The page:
The recognition that a youth suicide pact was in place in Attawapiskat, an indigenous community in Northern Ontario, has sent shockwaves throughout Canada.
Like many First Nation reserves, Attawapiskat is an isolated community; this one has just slightly more than 2,000 souls. As a rule, reserves in Canada lack essential services and suffer disproportionate unemployment, mental illness, and drug and alcohol addiction. The catastrophe that triggered the present emergency in Attawapiskat was 11 suicide attempts in one night.
Suicide is an act of desperation and hopelessness.
And at the same time that we’re attempting to prevent youth suicides in Attawapiskat, we are legalizing assisted suicides in special cases.
An assisted suicide is one thing – almost understandable – if the individual is at the end of their life and in extreme, untreatable pain.
But when the entire youth population of a community conspires to end their lives in a death pact, it’s an indictment of everyone – their families, their community and Canada as a whole.
The chief in Attawapiskat, with other First Nations leaders around the country, immediately went to work asking for more federal funds to help deal with the problem. And, no doubt, more financial resources will eventually be made available.
But, regrettably, this is about more than money. It’s about creating a meaningful future for these youth. Robert Louis Stevenson once described the meaning of life as “To be what we are, and to become what we are capable of becoming.”
The challenge is to build (or renew) First Nations’ social capital assets so that an indigenous youth’s human capital can be recognized and fully developed. Isn’t that what gives meaning to life?
The most telling signs of difficulty in Attawapiskat were the continuous refrain that drugs are too plentiful in the community and that there’s nothing for the youth to do; “there’s a few people organizing little activities for the young people in Attawapiskat but we need more help.”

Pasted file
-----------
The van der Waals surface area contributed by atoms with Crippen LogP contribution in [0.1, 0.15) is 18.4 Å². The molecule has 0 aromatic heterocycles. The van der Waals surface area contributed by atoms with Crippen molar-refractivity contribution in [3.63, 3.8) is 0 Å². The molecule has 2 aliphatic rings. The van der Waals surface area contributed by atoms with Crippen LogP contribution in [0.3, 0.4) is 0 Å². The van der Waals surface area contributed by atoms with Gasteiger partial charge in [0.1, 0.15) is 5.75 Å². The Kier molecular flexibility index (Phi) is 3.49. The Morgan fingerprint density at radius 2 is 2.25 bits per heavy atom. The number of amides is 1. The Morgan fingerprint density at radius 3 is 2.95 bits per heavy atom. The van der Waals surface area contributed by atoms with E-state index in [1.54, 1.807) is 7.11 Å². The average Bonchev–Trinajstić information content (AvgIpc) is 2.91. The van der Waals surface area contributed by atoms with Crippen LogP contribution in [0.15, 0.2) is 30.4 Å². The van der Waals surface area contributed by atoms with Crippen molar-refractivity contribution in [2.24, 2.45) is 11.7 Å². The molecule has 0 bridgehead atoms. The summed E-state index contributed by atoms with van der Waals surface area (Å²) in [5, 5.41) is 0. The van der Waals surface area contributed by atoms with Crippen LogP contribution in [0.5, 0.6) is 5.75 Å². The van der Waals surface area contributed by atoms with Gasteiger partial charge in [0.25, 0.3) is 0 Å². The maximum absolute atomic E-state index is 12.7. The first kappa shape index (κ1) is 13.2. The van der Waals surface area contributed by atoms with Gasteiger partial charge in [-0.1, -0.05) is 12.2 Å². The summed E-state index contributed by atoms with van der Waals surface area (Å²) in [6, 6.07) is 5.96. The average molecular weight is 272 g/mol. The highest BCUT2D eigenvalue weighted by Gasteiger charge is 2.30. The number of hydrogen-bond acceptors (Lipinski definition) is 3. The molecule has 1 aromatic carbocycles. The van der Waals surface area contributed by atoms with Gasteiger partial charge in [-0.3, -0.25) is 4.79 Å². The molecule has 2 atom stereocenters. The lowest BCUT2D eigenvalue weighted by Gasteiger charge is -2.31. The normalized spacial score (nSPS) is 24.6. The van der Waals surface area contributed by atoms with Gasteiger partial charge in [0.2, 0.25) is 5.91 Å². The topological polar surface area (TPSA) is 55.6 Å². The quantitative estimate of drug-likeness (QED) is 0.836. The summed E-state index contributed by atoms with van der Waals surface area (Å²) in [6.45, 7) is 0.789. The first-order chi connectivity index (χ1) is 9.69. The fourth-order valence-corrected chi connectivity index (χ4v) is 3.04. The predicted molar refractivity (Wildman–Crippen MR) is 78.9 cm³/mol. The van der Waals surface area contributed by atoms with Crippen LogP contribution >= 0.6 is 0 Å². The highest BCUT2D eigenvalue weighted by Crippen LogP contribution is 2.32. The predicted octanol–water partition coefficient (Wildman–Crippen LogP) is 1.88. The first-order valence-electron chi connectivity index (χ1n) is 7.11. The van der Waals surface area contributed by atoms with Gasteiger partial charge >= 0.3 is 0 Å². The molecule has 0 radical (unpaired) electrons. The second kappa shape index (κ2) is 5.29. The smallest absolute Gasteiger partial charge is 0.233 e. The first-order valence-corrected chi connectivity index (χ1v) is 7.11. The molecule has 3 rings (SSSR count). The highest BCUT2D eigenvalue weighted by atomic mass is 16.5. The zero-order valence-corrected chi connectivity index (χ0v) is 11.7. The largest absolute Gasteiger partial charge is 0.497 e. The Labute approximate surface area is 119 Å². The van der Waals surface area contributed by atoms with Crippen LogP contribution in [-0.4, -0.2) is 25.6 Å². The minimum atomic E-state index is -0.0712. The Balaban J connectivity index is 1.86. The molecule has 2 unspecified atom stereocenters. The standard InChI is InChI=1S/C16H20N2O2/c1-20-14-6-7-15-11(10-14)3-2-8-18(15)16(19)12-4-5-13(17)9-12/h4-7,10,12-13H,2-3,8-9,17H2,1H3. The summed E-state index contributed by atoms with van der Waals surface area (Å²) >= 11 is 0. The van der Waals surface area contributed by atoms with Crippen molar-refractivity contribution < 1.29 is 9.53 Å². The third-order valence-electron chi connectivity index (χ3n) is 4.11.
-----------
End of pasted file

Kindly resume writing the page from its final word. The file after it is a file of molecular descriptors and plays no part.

Theses ‘little’ activities, however, are more than they seem. They are the social capital of a culture, providing many young people with purpose and the spark of ambition to realize a better future.
What is social capital?
To explain this, consider the case of a 12-year-old Wayne Gretzky. Even at that young age, he demonstrated tremendous potential as a hockey player. This potential represented his human capital. When Gretzky had grown to adulthood and become an accomplished star, he had converted his human capital into a valuable human capital asset. In other words, his extraordinary hockey skills became an asset that he could leverage to sign playing contracts and endorsement deals that provided both the meaning and financial support for his life.
None of Gretzky’s human capital potential would have been realized, however, without access to society’s social capital. Social capital is a people’s willingness and ability to work together for common purpose. The social capital assets that emerged in Gretzky’s case were the volunteer minor hockey associations in Ontario that provided the ice time, experience, training and support necessary for the Great One to realize his full potential.
Social capital assets – like minor hockey leagues, music programs, fashion design and other mentorship programs, cultural achievement programs for youth, etc. – are the means by which individuals identify and develop their human capital and realize their full potential. They help support youth, in particular, and are vital to the advancement of communities.
Regrettably, it’s not possible to build these kinds of assets by simply constructing a new youth centre. These assets require much more energy and expertise than is present on many reserves; they need the active endeavours of skilled individuals willing to donate their time, patience and support.
Government funding can provide the physical infrastructure, the tangible assets that will support youth, but they cannot provide the intangible assets, the skills, talent and willingness to support indigenous youth in becoming whole.
Although we tend to think of suicide as an individual act of desperation, it’s really a social deficit. Successful cultures encourage the development of their social capital as the foundations of civil society. The community assets and volunteer associations that emerge provide meaning and purpose to life.
Canadians carry a lot of guilt over our past treatment of indigenous peoples. Perhaps now is the time to share something we have in abundance with those who need it most.
Robert McGarvey is an economic historian and former managing director of Merlin Consulting, a London, U.K.-based consulting firm. Robert’s most recent book is Futuromics: A Guide to Thriving in Capitalism’s Third Wave.
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